“Think about what you buy. Buy it because you love it. That you feel it adds something, and that you’d like to keep it”
Dedication, determination and a love for what she does have made Orla Kiely a quiet force in the design of our lives. Here, she talks to Frances Ambler about her passion for pattern
Orla Kiely is giving a glimpse into her design process: “The simplest looking things are the hardest,” she says. It’s tempting to see that as a wider philosophy. Her crisp, bold, colourful and, apparently, simple prints have each passed through an intensive process – from initial idea to research to sketches and then refinement and then some more, until Orla is finally satisfied. Since Orla Kiely ( pronounced to rhyme with ‘highly’ rather than ‘really’) launched her eponymous business in 1994, initially focused on hats, we’ve become so used to her designs brightening the landscape of our lives – fashion, homeware, even cars and pushchairs – that it’s easy to overlook the hard graft, dedication and determination that got it there.
It’s the morning before the opening of the ‘Orla Kiely: A Life in Pattern’ exhibition at London’s Fashion and Textile Museum. While she makes it look easy, there’s a helpful check to that idea in the form of a snapshot reproduced in her latest book, also titled
A Life in Pattern. Showing a small, overflowing room (and a small child), it’s captioned, ‘ We have come a long way’. Although Orla Kiely the brand now appears an empire, the photo reveals its homegrown nature. “That was in our first flat,” Orla remembers. “The kids were babies. I had a full-time freelance-designing job and was designing for us [the Orla Kiely brand] on evenings and weekends. So Dermott, my husband, was doing all the packing and deliveries, and sales and talking to factories… That photo says a lot.”
Orla studied in Dublin, then at London’s Royal College of Art, before working in New York. Like many of the post-war female pattern designers that inspired her, such as Barbara Brown, she freelanced for various companies, while – with Dermott – building their own, beginning from a kitchen table, babe ( her sons Robert, then Hamish) in arms, their London flat multitasking as design studio, office and distribution centre.
At that stage, she says, “there was never really a great plan. I didn’t want to put pressure on myself.” It grew “organically”, out of love. “I was always doing it because I liked it and just loved it when other people liked it,” Orla says in her soft Irish accent.
A LIFE STEEPED IN DESIGN
“Looking back, I’m so pleased that we did it when we did it,” she says. While now there is more space and more staff, they were able to grow around their family, as they put down roots in south London. “We’ve always been in control and that’s very nice, especially when you have young kids,” she notes. “They were always our priority, although we were busy working. We could decide where our design studio and office could be. If I needed to dash home, I could.”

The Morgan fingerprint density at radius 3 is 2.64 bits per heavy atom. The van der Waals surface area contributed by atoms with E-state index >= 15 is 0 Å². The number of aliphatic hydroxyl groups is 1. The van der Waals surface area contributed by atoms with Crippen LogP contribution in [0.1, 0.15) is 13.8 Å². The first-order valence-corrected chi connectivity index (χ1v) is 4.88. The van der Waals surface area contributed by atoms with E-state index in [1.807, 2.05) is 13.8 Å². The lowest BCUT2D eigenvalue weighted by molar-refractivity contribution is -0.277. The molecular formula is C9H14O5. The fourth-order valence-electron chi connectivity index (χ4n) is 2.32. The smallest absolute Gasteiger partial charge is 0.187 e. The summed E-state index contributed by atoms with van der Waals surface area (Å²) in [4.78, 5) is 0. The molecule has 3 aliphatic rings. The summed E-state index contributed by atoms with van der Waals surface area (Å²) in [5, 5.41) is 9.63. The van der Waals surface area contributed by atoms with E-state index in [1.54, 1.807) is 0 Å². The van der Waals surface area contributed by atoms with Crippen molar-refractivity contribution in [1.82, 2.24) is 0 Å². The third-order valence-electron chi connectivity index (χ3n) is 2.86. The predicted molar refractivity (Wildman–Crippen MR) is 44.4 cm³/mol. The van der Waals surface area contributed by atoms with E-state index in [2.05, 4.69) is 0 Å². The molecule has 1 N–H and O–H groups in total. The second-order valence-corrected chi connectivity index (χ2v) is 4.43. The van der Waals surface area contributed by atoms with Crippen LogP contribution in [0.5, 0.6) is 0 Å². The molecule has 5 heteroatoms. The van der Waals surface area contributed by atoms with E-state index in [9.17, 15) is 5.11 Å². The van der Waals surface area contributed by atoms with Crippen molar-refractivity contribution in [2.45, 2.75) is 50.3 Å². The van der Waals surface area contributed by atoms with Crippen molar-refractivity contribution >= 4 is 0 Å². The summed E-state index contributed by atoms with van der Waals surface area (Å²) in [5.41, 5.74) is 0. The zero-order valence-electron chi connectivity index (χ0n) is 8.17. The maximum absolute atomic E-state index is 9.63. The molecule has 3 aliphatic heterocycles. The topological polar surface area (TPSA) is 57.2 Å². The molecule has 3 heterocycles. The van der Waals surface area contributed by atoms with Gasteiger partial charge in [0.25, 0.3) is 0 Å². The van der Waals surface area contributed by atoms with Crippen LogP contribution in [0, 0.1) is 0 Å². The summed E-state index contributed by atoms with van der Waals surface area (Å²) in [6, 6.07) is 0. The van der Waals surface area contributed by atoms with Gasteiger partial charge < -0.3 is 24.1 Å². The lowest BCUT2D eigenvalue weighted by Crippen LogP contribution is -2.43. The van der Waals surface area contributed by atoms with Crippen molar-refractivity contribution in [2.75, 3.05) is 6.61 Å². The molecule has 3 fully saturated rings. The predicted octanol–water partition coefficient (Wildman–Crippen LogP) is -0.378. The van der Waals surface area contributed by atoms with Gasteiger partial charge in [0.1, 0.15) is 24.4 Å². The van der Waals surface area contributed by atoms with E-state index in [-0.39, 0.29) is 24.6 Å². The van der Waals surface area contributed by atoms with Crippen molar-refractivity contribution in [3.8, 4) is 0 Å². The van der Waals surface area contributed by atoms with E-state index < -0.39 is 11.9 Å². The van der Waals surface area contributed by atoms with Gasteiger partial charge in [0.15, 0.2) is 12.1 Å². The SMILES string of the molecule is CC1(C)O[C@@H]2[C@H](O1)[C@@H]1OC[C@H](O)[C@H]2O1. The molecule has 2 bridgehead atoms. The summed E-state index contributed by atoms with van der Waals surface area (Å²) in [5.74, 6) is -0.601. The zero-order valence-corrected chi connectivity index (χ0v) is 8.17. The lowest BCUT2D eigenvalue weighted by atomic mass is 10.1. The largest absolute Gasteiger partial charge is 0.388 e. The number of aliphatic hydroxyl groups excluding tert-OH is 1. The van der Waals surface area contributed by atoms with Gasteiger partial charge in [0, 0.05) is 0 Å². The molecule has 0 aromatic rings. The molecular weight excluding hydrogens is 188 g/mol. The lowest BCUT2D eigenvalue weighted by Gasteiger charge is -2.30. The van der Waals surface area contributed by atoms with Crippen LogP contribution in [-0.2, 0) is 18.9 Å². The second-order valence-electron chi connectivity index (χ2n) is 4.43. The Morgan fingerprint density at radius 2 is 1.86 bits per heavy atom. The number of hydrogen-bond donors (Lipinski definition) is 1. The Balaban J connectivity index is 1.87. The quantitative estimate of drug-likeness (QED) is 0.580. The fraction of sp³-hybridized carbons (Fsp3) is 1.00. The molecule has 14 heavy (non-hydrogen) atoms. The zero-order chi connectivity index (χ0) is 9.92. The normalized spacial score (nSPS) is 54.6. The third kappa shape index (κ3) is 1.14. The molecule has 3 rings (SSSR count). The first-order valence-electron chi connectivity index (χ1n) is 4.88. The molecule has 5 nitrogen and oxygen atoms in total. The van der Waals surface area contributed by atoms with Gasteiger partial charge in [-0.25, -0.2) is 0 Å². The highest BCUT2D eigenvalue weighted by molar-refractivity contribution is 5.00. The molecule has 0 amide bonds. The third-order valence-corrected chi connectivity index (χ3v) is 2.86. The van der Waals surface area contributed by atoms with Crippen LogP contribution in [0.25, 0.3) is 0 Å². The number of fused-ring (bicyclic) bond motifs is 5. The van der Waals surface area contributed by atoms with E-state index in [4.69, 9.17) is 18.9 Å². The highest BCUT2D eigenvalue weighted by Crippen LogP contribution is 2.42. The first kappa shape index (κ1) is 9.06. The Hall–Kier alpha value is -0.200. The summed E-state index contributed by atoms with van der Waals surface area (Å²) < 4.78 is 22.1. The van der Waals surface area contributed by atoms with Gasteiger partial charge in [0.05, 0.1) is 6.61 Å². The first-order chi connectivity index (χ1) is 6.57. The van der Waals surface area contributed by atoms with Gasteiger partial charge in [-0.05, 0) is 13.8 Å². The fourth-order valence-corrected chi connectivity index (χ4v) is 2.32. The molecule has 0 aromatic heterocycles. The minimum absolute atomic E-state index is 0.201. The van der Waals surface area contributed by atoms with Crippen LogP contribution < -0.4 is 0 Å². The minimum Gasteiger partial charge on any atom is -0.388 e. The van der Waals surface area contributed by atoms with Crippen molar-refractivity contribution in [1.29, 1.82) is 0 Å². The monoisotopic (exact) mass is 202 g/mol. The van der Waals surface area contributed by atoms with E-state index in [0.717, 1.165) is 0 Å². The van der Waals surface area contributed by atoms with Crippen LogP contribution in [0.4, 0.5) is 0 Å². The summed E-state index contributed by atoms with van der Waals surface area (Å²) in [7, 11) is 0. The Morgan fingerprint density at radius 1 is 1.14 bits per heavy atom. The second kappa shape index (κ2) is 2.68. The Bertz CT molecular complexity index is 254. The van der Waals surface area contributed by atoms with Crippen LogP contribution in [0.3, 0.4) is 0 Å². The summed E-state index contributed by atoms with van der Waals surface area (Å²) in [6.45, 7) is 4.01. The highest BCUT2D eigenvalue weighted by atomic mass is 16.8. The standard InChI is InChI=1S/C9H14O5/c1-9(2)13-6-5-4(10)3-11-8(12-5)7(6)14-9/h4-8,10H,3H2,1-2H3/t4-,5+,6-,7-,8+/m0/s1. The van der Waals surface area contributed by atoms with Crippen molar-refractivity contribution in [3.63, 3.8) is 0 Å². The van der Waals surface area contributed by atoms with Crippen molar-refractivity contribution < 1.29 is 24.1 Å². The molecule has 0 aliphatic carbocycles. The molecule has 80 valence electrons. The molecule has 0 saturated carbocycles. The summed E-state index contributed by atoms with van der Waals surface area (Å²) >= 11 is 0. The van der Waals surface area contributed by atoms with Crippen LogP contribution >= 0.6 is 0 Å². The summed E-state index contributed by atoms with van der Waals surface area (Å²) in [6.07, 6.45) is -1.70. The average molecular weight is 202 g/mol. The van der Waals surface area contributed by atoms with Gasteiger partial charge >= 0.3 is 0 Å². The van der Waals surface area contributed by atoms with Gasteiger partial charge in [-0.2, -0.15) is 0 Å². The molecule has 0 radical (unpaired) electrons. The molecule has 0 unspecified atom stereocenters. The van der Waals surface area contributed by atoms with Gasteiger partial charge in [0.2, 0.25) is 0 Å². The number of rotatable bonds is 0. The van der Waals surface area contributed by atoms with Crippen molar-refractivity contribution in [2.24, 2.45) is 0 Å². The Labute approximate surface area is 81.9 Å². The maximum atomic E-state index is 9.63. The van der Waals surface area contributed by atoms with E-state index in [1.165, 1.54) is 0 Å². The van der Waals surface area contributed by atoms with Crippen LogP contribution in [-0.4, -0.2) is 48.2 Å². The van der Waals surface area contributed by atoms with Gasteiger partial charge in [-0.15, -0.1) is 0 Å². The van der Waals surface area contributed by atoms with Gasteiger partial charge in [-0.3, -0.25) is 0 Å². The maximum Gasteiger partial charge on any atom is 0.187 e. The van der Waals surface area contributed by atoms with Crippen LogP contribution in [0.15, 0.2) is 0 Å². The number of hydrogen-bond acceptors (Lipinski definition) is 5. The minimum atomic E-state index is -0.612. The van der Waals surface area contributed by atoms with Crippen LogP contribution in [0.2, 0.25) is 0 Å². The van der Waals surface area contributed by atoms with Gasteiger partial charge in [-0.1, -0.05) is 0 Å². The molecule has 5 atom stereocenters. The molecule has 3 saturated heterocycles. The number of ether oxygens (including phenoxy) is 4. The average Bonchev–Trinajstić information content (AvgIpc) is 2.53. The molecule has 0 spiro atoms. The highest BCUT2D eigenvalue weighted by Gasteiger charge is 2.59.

Orla’s creativity is also a homegrown affair, fostered during her childhood spent just outside Dublin. “Oh, there was definitely always a designer there. My grandmother lived in the west of Ireland and she’d
come and see us in her little green mini. And she was always making,” Orla recalls. “She was crocheting, knitting, tufting rugs, making cakes. I remember sitting with her, doing all those things.” Aged 12, Orla got her first sewing machine. And? “I tortured my two younger sisters, making them wear my creations!”
Her family continues to provide both support and inspiration. Dermott, who she met in Dublin, remains managing director – his focus on the business side ( packing duties long since passed on) gives Orla space for creativity. But it was her father, at London Fashion Week in “very early days”, when they were focusing on hats, who noted that, “Not everyone has a hat on, but everyone – all the women at least – they’ve all got a bag. So, there’s a market…” Her subsequent bags propelled the Orla Kiely name into wider public consciousness. A wall in the exhibition honours their contribution – she’s looking forward to showing her father when he visits from Dublin. A willingness to listen also explains the breadth of her brand’s collaborations – from radios to coffee packaging – “I love surprises,” Orla says. “When we’re approached to »
do something I’d never have thought of.” A favourite was being asked to decorate a sculptural DNA double helix to raise funds for Cancer Research. “I thought, that’s quite special. I love that kind of thing, when a print brings something positive.” Last year alone, causes benefitting from Orla’s work included the Irish Heart Foundation, The Royal British Legion and Spina Bifida Hydrocephalus Ireland.
A STYLE STICKLER